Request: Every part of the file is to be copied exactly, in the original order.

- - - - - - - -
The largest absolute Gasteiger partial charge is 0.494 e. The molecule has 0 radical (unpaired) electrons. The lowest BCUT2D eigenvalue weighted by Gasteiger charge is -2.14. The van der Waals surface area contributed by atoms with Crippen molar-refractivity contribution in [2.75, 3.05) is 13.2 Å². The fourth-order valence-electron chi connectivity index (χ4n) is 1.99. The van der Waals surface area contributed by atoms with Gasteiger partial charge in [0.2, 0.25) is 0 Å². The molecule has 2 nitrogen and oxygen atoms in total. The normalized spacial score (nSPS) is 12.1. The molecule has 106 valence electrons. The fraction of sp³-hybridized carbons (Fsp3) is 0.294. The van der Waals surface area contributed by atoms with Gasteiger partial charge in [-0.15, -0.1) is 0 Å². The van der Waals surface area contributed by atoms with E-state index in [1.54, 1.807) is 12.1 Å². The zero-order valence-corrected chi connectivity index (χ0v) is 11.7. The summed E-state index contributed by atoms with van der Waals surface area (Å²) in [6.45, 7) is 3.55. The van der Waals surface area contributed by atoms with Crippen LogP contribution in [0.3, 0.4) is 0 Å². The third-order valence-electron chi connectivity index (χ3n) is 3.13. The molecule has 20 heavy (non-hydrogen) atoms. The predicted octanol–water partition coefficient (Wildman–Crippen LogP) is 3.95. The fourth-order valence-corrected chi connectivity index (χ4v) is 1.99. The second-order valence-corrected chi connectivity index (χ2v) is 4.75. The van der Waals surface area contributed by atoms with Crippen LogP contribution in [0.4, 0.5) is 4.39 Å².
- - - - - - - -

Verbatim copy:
The largest absolute Gasteiger partial charge is 0.494 e. The molecule has 0 radical (unpaired) electrons. The lowest BCUT2D eigenvalue weighted by Gasteiger charge is -2.14. The van der Waals surface area contributed by atoms with Crippen molar-refractivity contribution in [2.75, 3.05) is 13.2 Å². The fourth-order valence-electron chi connectivity index (χ4n) is 1.99. The van der Waals surface area contributed by atoms with Gasteiger partial charge in [0.2, 0.25) is 0 Å². The molecule has 2 nitrogen and oxygen atoms in total. The normalized spacial score (nSPS) is 12.1. The molecule has 106 valence electrons. The fraction of sp³-hybridized carbons (Fsp3) is 0.294. The van der Waals surface area contributed by atoms with Gasteiger partial charge in [-0.15, -0.1) is 0 Å². The van der Waals surface area contributed by atoms with E-state index in [1.54, 1.807) is 12.1 Å². The zero-order valence-corrected chi connectivity index (χ0v) is 11.7. The summed E-state index contributed by atoms with van der Waals surface area (Å²) in [6.45, 7) is 3.55. The van der Waals surface area contributed by atoms with Crippen LogP contribution in [0.3, 0.4) is 0 Å². The third-order valence-electron chi connectivity index (χ3n) is 3.13. The molecule has 20 heavy (non-hydrogen) atoms. The predicted octanol–water partition coefficient (Wildman–Crippen LogP) is 3.95. The fourth-order valence-corrected chi connectivity index (χ4v) is 1.99. The second-order valence-corrected chi connectivity index (χ2v) is 4.75. The van der Waals surface area contributed by atoms with Crippen LogP contribution in [0.4, 0.5) is 4.39 Å².